The maritime life in this part of Ireland is a rich one, a local told me: bird watching on the mudflats of the Barrow river as well as snorkelling and swimming – cold weather or not.

Visitors to this largely unspoilt area of the country are also blessed with the likes of the Hook Peninsula – where the term 'By Hook or by Crook' comes from.

The Hook Lighthouse is, they say, the oldest in Europe. Other places worth checking out include Duncannon Fort, and Tintern Abbey.

We found a lovely place on South Street to have lunch, Philip and Patsy Roger's Cafe Nutshell. We had two of the most delicious new season crabs with crisp salad followed by Tuscan plum tart.

We were walking down the road when a car drove by, stopped, reversed and the driver and its passenger got out: it was local legend and artist Mick Mulcahy and his girlfriend Vera .

We chatted for twenty minutes in the sun, made a plan to go for lunch in Dublin in a few weeks, then, just as mysteriously as they arrived, they were gone again.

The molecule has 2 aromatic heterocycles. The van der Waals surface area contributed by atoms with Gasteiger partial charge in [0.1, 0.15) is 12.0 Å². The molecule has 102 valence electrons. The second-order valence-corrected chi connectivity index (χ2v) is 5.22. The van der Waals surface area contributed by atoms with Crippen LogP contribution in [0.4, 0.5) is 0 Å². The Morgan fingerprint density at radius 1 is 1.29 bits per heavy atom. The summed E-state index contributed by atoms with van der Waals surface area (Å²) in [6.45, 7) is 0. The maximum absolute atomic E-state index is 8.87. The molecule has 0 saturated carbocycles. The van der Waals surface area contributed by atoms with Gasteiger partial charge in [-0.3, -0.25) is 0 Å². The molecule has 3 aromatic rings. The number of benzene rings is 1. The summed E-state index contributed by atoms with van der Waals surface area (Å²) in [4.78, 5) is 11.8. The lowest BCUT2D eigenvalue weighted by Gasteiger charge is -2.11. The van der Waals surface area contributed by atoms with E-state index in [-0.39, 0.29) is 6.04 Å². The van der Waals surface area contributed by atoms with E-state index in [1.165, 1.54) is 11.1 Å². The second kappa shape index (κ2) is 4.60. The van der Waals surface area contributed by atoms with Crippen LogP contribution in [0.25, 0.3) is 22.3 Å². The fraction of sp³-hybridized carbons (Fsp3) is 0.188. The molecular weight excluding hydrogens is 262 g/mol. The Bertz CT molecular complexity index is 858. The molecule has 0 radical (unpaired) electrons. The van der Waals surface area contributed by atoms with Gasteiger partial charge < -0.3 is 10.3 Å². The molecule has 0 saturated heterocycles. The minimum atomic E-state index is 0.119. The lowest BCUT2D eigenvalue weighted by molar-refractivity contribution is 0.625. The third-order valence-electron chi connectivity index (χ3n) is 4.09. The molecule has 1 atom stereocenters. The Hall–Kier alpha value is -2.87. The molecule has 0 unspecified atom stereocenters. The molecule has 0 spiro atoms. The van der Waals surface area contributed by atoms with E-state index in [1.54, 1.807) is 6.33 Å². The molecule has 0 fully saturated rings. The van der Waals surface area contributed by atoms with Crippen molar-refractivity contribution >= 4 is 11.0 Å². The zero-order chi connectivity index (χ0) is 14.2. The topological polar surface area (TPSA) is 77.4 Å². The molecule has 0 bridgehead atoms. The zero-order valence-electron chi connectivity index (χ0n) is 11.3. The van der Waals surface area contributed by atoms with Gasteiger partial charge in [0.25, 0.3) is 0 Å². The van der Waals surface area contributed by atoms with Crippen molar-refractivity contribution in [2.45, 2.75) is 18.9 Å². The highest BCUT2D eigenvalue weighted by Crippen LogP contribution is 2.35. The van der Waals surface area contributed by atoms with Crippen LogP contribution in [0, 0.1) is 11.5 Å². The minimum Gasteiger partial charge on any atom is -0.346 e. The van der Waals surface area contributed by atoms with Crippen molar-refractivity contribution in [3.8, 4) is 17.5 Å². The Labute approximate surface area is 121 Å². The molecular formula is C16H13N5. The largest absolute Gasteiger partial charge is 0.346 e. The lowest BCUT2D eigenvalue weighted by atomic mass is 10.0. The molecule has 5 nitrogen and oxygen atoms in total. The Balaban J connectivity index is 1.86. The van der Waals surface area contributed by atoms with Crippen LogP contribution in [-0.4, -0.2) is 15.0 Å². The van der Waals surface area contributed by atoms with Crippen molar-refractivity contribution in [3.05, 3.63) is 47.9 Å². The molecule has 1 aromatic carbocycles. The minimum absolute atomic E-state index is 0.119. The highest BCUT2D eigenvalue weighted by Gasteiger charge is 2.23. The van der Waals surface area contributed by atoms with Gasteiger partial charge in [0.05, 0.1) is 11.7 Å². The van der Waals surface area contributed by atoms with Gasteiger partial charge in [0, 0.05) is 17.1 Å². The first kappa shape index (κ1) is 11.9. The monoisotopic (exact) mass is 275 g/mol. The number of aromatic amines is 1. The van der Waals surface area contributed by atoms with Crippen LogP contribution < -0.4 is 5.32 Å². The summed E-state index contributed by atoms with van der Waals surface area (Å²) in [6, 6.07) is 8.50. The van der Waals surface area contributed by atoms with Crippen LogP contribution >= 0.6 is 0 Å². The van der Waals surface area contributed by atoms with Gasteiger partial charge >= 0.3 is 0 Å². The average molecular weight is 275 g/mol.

We then made it to the incomparable Kilmokea Country Manor – an 18th century Georgian stone rectory on seven acres of heritage gardens – just in time for late afternoon tea in the conservatory overlooking the walled gardens.

It was like entering another age, a place of old world elegance, old paintings, creaky floorboards, big windows and even bigger heart and soul.

We retired to the drawing room for an hour or so, reading, sipping tea and eating scones with home-made jam and cream. There was no television in the drawing room, so we did that strange thing and just talked.

Mark and Emma Hewlett have restored the rectory, built in 1794, to something truly special. They are also two true characters who understand the meaning of hospitality – never in your face but always there when you want a glass of port or a scone.

A walk in the gardens upon arrival revealed that Emma's late father was both a Reverend and a lover of roses: there is a little plaque to him among the beautifully tended roses. Later over a glass of beer, Mark told me that he worked for Emma's father in London and eventually started dating her.

She went to Africa to work for a charity. They used to send each other dictaphone tapes – with long verbal letters telling each other what they were up to and how much they loved each other.

Emma would listen to Mark's tapes in the bath in Africa. Finally, Mark took himself over to Africa in a Land Rover and they drove together through sandstorms and the like.